Writing inspired by the SWC creative writing prompt: The Fairy

Your child/niece/nephew/neighbour’s kid brings home a fairy in a jar. It’s really pleased with its find. You’re not. Why not?

Fairy in a Jar

By Jan McLeod

He was a wild child always running around making mischief, climbing things that shouldn’t be climbed, picking up things that had no right to be picked up. 

He once brought home a mouse that had a very definite claw mark across its back. I had to pretend to nurse it back to life, while actually watching it take its last breath. Luckily, he was at school when the poor thing, despite all the cheese and milk I could feed it, popped his final little clogs. I told a bit of a “white” lie, as my mother used to call them when the truth was just not appropriate or too painful to tell, and I said the mouse had perked up and run off into the woods. What harm can it do, I told myself, to let him think that life did have happy endings. 

But this one day, right at the end of spring when summer blinked itself into existence through unfolding lime-green leaves and dappled blue skies, Marcus came charging into the garden. His eight year old eyes wider than the planet.

“I need a jar, a big jar!” he shouted. I shut my computer and went to the cupboard with the jars. My stomach churned at the thought of what mangled dying creature would be brought home to me, but I had always said I wouldn’t crush his instinct. Maybe he was going to be a doctor, a surgeon even, maybe he would be a biologist or a vet, a zoo keeper. As a mother, I wanted him to have all options, all doors, kept wide open for him.

“This size?” I said holding up a normal jam jar size. 

“Way bigger!” he said. 

“This is the biggest I have,” I said, holding up a large old jar that used to be filled with coriander honey; my very favourite find from the little honey shop by the park. I prayed it wouldn’t be a rat. I braced for what I might do with a rat and how far away I would need to take it to make sure it never came to the house again.

“Perfect,” he said and ran off back into the woods.

We were so lucky to find a house next to some wood. There is a busy little path of dog walkers who can do a nice loop around, and the streams are paddle size, so not too much of a worry. It was the site, long ago, of a beautiful castle, Dreghorn Castle, which was razed to the grounds in the sixties. What a waste. Remnants of its stonework are still scattered around – ornate lintels, mullion, quoins, long since spread across the woods. Abandoned like the castle itself.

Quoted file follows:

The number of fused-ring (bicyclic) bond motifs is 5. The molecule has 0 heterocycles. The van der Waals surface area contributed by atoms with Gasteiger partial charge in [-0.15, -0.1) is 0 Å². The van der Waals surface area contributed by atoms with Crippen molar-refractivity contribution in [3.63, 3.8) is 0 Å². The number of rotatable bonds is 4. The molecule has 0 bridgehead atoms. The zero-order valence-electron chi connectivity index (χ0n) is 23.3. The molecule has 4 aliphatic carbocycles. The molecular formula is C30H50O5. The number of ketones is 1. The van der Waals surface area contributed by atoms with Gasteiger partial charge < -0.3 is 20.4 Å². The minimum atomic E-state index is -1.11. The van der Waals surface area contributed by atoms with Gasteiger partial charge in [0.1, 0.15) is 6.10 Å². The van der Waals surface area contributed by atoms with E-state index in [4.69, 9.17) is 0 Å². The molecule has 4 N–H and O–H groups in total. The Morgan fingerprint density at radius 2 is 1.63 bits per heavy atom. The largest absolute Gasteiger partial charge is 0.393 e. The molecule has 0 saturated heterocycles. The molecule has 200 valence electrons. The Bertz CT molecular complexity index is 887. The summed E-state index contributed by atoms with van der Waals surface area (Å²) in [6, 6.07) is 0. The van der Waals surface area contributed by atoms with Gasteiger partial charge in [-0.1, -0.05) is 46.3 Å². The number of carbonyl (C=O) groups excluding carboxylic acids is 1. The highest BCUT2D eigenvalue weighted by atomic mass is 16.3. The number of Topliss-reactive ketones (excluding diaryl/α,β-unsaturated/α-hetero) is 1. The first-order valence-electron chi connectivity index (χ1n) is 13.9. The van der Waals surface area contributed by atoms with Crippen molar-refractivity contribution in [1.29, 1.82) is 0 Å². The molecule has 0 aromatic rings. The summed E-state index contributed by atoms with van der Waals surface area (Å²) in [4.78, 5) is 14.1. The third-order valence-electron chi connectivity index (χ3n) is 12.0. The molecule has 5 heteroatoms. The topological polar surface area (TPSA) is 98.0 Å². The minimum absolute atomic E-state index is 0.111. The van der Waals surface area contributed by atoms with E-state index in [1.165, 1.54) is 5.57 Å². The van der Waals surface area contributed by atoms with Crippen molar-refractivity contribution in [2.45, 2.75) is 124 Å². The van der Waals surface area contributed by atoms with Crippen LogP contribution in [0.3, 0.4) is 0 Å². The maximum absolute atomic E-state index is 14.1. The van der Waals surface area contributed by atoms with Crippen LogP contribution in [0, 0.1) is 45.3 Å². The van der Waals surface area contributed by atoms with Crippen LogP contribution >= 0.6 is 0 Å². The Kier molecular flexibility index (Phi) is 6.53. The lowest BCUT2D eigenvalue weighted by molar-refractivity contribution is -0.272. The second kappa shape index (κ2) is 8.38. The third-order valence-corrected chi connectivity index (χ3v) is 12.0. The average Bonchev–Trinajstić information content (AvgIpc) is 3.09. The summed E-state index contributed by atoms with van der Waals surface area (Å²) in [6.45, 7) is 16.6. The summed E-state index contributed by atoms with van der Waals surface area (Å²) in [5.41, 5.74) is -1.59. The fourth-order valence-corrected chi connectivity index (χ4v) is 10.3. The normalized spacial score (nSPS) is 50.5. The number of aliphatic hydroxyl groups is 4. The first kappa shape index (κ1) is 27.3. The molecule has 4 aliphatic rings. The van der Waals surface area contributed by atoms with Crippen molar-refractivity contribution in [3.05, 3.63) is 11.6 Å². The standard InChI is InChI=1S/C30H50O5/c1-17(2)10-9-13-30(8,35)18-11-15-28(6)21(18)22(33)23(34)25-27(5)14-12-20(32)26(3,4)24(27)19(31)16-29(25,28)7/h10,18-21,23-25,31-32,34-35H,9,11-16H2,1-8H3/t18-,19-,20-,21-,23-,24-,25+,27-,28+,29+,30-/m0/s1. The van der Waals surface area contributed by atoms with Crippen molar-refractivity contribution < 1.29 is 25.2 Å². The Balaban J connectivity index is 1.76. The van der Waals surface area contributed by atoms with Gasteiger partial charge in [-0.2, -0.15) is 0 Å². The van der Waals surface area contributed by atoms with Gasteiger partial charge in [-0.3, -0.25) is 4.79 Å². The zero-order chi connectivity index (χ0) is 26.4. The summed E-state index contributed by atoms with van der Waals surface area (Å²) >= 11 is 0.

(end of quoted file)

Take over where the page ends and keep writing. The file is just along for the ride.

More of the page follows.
I opened my computer and tried to get back to the piece I was working on. I was only a few lines in when Marcus burst through the kitchen door holding his jar aloft.

It was glowing. A neon glow, like the tail of a fire fly, only green. I let out a little scream. I had been storing it up for the rat, but this seemed far more shocking! He laid the jar gently down on the table moving my laptop out of the way. He peered into the jar. I did the same.

The creature had four paper thin wings, one large and one small, on each side. It was hard to see in the glow, but the wings were flapping gently and seemed to be keeping the thing hovering right in the centre of the jar. I knelt down and held onto the edges of the table, my head at the same height as his. His grin reached right around his face. I couldn’t speak.

The creature bent to the glass to look at our faces. Its eyes were green, but its face was, well human. A human girl’s face the size of a button. What was I looking at?  I turned to look at Marcus. He was grinning and making faces at the creature now.

“I don’t think you should make faces,” I whispered.

“Why not?” he said, “I made faces at the mouse.”

“But this,” I said, trying to hold onto my words, not let my thoughts be carried by them, to these precious impressionable ears, ‘this is a tiny human.”

“It’s not human!” said Marcus, “you are seeing things. It’s a butterfly.”

The little face was surrounded by long, yellow, curly hair. It blew a raspberry back at me. Startled. I jumped back. It fluttered. I could see now that it was wearing the prettiest green dress, like a ballerina tutu with pretty little green ballet shoes. She was showing off now and twirling. She was making Marcus laugh. I shook my head. 

“Would you like some water?” I stood up. Was this it? I shook my head. Traumas like we’ve faced have a way of tangling the world around us. I let the tap run to seek out the cold water from underground. I poured two glasses and sat back down, observing the fairy from a safe distance. She was dancing for Marcus now. Twirling and waving her wand. As she danced, he danced. As she twirled, he twirled. I peered inside the jar again. She turned from Marcus and stared at me. She pointed her little fairy wand at me.  The light from the end of the wand almost blinded me. I jumped back.

“What’s wrong Mummy?” Marcus said putting his chubby little hands on my face and staring into my eyes. Tears were streaming down my face. He hugged me tightly. My chest was heaving now as I let out all the emotions of the last few difficult years. Marcus looked at me again.

“Don’t be sad Mummy. I will let the butterfly go, I promise. It needs to be free.”

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